Video Game Thoughts: Mario & Luigi: Superstar Saga

Mario & Luigi: Superstar Saga was a 2003 role-playing game by AlphaDream for the Game Boy Advance. I was introduced to role-playing games by one of my friends. He had a PlayStation, where role-playing games were really common. They were pretty rare on the Nintendo 64, so I hadn’t really played them. When I heard Nintendo was combining Mario and role-playing, I was really excited. I liked Nintendo games and had wanted to have my own role-playing game for awhile. Superstar Saga turned out to be a really good game.

In the story, Princess Peach’s voice was stolen by Cackletta and taken to another kingdom called Beanbean Kingdom. It was up to the Mario Brothers to explore this new land, defeat Cackletta, and recover Peach’s voice. Unlike most Mario games, Bowser was actually an ally in this game. Early on he helped the brothers on their quest, though later he became possessed and was an enemy against his will. I thought it was really cool for Bowser to not be the villain. I really loved the story in Mario & Luigi. It was way better than the typical Mario story of saving the Princess. While she did need to be helped, the details were really fresh. Mario & Luigi was filled with a lot of humor too. That was kind of the premise of the enemy, Cackletta. She was always cackling. Laughter was a prominent part of this game. I don’t normally like comedy, but it was great in this game.

Mario & Luigi had two types of gameplay, exploration and combat. In exploration, the player controlled both Mario & Luigi. There were many puzzles involved with getting not one, but both of them from point A to point B. There were some clever solutions to make this happen. I really enjoyed this. Most role-playing games had pretty boring exploration. The player just walked around talking to people, opening treasure chests, and occasionally flipping a switch. Mario & Luigi was pretty original in putting puzzles everywhere.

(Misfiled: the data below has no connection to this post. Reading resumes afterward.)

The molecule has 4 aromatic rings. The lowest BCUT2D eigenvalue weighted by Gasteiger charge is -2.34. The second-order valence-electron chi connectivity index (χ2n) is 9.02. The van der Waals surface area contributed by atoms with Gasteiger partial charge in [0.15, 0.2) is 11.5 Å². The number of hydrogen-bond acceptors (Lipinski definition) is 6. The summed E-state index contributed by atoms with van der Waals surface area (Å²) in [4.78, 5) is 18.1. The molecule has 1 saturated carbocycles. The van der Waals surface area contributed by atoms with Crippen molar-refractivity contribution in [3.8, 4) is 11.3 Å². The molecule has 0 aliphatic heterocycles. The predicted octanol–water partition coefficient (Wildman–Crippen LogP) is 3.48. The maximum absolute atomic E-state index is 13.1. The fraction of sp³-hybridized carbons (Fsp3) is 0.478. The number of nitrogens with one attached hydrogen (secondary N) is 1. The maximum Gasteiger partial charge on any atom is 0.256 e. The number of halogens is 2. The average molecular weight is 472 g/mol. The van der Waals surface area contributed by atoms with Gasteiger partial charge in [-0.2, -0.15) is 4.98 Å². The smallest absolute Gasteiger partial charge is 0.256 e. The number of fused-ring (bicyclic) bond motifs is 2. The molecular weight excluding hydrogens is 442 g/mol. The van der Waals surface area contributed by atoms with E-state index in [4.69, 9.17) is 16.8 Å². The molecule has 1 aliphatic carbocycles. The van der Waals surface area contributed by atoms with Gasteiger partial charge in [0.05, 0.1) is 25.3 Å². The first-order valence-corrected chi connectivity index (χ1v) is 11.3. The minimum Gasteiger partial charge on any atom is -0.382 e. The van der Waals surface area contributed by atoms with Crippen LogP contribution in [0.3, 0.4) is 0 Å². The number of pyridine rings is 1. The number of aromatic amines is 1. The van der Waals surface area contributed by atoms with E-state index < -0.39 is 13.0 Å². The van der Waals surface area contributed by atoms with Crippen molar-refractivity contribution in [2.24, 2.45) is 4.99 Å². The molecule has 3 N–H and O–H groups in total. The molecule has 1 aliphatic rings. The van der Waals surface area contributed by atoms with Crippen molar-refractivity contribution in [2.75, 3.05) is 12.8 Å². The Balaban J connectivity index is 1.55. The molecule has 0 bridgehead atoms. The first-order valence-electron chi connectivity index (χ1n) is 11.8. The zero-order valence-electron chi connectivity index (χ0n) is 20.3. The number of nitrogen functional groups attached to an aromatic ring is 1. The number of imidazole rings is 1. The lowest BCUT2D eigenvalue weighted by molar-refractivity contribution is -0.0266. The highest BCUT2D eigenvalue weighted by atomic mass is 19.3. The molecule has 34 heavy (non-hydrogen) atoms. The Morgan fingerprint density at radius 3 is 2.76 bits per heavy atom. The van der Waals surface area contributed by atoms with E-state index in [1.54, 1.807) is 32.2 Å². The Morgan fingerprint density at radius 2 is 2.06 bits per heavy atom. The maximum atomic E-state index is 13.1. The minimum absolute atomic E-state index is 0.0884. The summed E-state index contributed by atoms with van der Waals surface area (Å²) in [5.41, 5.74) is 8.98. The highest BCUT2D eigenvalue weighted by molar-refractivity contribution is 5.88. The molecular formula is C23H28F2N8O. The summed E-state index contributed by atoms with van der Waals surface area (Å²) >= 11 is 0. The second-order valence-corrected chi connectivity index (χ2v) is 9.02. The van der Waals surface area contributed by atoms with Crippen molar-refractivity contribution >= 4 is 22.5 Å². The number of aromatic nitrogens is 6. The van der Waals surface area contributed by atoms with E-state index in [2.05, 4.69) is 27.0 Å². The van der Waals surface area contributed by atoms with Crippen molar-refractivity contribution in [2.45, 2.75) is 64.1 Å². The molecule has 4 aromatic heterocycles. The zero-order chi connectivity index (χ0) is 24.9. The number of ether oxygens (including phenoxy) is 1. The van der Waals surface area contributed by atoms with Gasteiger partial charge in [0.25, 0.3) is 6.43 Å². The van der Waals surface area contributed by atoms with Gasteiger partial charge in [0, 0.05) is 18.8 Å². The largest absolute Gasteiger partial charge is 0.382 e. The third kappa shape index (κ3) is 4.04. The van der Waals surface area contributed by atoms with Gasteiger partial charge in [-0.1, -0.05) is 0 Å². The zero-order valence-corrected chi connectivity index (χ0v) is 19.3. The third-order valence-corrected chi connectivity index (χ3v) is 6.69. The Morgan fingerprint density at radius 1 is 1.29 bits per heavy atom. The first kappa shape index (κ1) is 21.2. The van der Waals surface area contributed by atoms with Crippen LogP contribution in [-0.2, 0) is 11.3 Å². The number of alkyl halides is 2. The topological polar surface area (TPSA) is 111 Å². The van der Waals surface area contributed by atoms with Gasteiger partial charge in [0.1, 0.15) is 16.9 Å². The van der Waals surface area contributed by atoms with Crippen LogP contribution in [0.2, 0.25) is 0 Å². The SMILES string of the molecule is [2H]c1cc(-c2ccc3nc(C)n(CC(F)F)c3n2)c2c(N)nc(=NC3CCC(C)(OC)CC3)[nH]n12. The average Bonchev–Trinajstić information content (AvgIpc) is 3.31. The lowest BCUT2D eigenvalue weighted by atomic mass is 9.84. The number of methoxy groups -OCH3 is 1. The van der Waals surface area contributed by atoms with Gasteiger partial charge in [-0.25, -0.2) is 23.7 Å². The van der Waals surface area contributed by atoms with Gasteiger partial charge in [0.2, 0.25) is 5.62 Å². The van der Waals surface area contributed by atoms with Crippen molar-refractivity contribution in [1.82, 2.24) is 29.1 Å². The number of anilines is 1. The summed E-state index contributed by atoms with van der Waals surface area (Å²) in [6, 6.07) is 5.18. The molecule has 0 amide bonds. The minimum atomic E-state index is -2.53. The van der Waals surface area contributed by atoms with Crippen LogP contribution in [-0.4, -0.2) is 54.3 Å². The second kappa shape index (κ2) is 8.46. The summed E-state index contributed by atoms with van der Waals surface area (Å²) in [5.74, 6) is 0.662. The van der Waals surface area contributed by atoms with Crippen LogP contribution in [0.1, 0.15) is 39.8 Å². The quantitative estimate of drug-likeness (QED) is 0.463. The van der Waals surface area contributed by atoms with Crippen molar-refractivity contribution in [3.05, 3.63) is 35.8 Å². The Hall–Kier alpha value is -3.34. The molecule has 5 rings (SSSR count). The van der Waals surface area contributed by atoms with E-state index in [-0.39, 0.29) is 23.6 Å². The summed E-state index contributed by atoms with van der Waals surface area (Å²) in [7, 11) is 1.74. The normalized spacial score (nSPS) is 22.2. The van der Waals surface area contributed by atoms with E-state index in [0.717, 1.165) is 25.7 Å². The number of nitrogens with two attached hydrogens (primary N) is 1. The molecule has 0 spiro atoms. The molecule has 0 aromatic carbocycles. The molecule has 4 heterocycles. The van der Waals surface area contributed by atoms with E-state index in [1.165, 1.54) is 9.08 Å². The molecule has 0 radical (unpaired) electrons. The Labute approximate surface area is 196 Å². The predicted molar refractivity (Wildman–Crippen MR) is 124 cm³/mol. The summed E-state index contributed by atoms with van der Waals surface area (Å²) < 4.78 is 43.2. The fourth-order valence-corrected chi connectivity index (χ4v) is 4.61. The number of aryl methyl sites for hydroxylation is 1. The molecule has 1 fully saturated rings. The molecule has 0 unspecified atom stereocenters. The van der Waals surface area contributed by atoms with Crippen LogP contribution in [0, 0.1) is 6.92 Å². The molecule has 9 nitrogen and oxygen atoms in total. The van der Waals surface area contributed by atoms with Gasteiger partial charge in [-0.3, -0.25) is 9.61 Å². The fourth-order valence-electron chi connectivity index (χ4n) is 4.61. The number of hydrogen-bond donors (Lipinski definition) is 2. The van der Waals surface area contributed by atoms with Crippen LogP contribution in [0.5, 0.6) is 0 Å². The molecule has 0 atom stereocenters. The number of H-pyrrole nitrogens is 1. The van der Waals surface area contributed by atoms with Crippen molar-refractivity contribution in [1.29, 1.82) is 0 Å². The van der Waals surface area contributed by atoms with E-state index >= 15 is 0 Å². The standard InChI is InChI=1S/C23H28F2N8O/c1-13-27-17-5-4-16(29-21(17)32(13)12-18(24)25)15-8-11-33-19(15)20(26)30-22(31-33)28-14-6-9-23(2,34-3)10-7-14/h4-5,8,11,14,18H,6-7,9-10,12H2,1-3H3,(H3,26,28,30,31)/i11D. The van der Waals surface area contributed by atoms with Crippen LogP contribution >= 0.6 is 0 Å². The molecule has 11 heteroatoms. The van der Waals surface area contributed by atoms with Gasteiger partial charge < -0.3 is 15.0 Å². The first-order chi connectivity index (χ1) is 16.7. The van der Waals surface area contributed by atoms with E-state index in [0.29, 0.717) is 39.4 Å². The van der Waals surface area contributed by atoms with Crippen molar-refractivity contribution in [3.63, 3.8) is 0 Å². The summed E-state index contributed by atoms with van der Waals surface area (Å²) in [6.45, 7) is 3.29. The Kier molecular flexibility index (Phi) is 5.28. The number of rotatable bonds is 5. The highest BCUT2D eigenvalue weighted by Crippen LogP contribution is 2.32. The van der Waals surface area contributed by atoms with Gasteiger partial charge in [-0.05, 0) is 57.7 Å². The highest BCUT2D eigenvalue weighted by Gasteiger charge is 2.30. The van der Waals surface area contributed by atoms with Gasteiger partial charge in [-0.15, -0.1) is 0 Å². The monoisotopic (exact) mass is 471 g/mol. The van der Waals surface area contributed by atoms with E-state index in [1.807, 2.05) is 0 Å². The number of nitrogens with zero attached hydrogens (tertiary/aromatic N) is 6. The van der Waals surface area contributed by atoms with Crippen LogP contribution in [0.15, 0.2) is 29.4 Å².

In combat, the gameplay became turn-based. Mario, Luigi, and the enemies all got a turn to attack. Again, the developers did something new here. Most role-playing games just had the player choose an attack from the menu and then watch the character do it. In Mario & Luigi, combat was not passive. The player had to execute all the moves well to do the most damage. For example, a simple Jump attack would do little damage if just activated. Instead, the player had to hit the button again exactly when Mario or Luigi had jumped on the enemy. This could do two to three times as much damage. Later in the game the player even got Bros. Attacks that involved pulling off a complicated set of moves by both Mario and Luigi for massive damage. The combat system was really hard at first but also really rewarding once I got better at it.

Now, there were two other role-playing games with Mario in them, Super Mario RPG and Paper Mario. Some elements of those games were also present here, but I think Mario & Luigi had the best of all those games combined into one. Mario & Luigi ended up being so good, it became a new series. Several sequels have been made, all with good reviews. In video games, it is many times good to combine old game mechanics in new ways. Combining Mario with role-playing was a great idea.

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